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University of California Press
The Other West: Latin America from Invasion to Globalization / Edition 1

The Other West: Latin America from Invasion to Globalization / Edition 1


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The Other West provides a provocative new interpretation of Latin American history and the region's place in the changing global political economy, from the discovery of America into the twenty-first century. Marcello Carmagnani's award-winning and multidisciplinary analysis sheds new light on historical processes and explains how this vast expanse of territory—stretching from the American Southwest to the tip of the Southern Cone—became Europeanized in the colonial period, and how the European and American civilizations transformed one another as they grew together. Carmagnani departs from traditional historical thought by situating his narrative in the context of world history, brilliantly showing how the Iberian populations and cultures—both European and American—merged and evolved.

Product Details

ISBN-13: 9780520267497
Publisher: University of California Press
Publication date: 03/23/2011
Series: California World History Library , #14
Edition description: First Edition
Pages: 328
Product dimensions: 5.90(w) x 8.90(h) x 0.90(d)

About the Author

Marcello Carmagnani is Professor of Politics at the University of Turin, Italy. Rosanna M. Giammanco Frongia, a former sociology teacher and author, has translated numerous books on politics, art, sociology, and religion, including Paolo Cesaretti's Theodora: Empress of Byzantium.

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The Other West

Latin America from Invasion to Globalization

By Marcello Carmagnani, Rosanna M. Giammanco Frongia


Copyright © 2011 The Regents of the University of California
All rights reserved.
ISBN: 978-0-520-94751-1



America's entry into the Western world is the result of a process whose first phase, from the discovery by Christopher Columbus in 1492 to about 1570, when much of the continent had been transformed into an Iberian territory, entailed the violent destruction of the many native American civilizations and peoples. A longer view, however—from the discovery through the first colonization in the early seventeenth century—shows that precisely because the Amerindian populations declined so rapidly, both natives and Iberians were practically forced to build novel forms of cooperation. As the conquistadors were conquered by a plurality of Amerindian forms, the conquered Amerindians began a process of creative reconstruction that would slowly bring them culturally closer to the Iberians.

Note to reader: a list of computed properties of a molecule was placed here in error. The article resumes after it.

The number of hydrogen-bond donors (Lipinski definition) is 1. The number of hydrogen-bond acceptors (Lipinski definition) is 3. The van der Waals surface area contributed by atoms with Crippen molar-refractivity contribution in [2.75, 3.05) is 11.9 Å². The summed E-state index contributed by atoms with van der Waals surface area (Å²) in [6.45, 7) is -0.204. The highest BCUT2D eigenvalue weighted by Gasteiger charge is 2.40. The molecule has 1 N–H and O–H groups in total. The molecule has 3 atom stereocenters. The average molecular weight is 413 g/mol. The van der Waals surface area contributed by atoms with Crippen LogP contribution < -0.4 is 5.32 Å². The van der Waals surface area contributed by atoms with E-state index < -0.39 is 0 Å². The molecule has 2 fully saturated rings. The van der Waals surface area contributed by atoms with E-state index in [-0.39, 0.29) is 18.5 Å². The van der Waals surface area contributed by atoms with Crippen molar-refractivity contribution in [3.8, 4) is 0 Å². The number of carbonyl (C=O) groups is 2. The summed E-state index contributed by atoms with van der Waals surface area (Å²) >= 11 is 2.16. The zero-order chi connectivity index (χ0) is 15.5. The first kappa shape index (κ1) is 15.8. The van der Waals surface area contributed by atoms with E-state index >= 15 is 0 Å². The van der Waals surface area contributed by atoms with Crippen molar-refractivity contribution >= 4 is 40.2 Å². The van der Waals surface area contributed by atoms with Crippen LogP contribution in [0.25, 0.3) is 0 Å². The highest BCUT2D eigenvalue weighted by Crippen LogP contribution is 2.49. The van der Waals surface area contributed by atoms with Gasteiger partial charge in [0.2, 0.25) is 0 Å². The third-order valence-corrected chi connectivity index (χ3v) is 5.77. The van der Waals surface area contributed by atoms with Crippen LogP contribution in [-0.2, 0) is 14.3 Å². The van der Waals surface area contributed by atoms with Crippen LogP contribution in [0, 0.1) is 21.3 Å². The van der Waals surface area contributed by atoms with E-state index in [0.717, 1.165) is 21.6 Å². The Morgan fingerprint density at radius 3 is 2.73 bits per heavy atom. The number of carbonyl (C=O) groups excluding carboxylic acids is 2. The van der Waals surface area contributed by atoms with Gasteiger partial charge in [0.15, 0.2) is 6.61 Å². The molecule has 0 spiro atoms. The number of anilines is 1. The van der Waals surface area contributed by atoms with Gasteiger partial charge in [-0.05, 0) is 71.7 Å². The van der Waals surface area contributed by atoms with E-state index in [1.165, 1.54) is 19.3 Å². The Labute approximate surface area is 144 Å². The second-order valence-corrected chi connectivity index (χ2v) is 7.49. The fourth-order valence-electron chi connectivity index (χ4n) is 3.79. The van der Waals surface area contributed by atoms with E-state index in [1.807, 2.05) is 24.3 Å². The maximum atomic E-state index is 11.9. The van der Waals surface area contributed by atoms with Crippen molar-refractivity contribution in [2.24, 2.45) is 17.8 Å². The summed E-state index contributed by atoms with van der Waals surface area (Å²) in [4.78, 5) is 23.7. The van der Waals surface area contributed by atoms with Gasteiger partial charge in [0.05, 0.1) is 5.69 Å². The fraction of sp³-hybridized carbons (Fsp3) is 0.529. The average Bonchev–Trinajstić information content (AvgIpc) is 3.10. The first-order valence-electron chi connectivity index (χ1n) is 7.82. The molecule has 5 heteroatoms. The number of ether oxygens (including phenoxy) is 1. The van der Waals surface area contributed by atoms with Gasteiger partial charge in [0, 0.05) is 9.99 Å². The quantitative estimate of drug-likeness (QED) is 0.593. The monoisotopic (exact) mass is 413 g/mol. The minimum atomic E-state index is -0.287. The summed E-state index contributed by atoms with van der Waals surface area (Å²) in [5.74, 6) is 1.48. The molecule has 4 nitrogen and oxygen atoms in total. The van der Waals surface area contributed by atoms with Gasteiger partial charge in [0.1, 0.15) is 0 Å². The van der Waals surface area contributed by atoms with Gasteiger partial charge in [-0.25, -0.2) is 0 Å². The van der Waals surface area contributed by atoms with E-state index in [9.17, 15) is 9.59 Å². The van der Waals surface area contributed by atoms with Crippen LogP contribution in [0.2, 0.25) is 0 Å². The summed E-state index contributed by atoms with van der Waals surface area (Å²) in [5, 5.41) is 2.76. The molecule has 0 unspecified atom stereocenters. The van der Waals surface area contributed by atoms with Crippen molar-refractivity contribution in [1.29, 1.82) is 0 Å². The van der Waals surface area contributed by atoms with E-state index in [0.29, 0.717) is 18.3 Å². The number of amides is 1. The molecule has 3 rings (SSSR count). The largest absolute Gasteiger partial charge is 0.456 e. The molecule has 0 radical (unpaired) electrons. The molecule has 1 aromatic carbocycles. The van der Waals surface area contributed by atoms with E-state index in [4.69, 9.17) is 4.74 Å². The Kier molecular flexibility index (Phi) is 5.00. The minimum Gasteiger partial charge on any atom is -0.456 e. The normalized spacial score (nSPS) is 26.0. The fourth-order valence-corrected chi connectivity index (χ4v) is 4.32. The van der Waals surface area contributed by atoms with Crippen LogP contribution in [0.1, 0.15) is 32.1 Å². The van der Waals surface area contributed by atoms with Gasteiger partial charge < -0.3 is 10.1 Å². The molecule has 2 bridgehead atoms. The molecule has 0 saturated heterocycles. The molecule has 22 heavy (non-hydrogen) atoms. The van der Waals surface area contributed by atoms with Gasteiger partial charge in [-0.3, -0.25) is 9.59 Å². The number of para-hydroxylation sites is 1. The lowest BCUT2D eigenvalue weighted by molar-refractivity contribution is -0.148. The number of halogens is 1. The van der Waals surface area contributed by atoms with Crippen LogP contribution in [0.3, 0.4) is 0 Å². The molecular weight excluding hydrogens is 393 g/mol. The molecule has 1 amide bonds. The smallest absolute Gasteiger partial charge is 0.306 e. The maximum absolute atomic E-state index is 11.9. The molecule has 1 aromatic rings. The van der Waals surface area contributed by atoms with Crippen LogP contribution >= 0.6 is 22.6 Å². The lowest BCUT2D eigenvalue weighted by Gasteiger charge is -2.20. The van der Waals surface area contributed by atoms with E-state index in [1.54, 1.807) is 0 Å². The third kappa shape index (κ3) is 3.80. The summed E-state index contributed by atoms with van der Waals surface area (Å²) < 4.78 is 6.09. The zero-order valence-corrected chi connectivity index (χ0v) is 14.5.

In describing how Latin America became Westernized, starting with its discovery by Europe, it is important to note the twofold process of an initial collision between Iberians and Indians in the sixteenth century followed by the cooperation that would define the central phase of colonization, from about 1630 to about 1750. Still, even the collision phase saw trial and experimentation as both groups could not change their historical and cultural reference points quickly enough to accommodate their new reality, one whose outcome was still uncertain, since in the early sixteenth century Iberians and American Indians were only potentially conquerors (conquistadores) and conquered.

Although today we regard Europe and the Americas as groups of nations that also have a continental history, not only geographically but especially culturally, throughout the sixteenth and the early seventeenth centuries Amerindians and Iberians had essentially a local vision of their history and culture that offered no framework for interpreting their new experiences. During the phases of clash and cooperation that marked the entry of the Latin American territories into Western history, Spaniards, Portuguese, and Amerindians gradually began to perceive the links between the different areas of the New World and between the New World and the Iberian regions from which the conquistadors had come. Because the European invasion was not simply a matter of arms but also entailed the use of cultural and organizational resources by both parties, I will begin by reviewing the situations of both groups at the time of the conquest, trying to identify what connections might have existed between those who would become the conquered and the conquerors.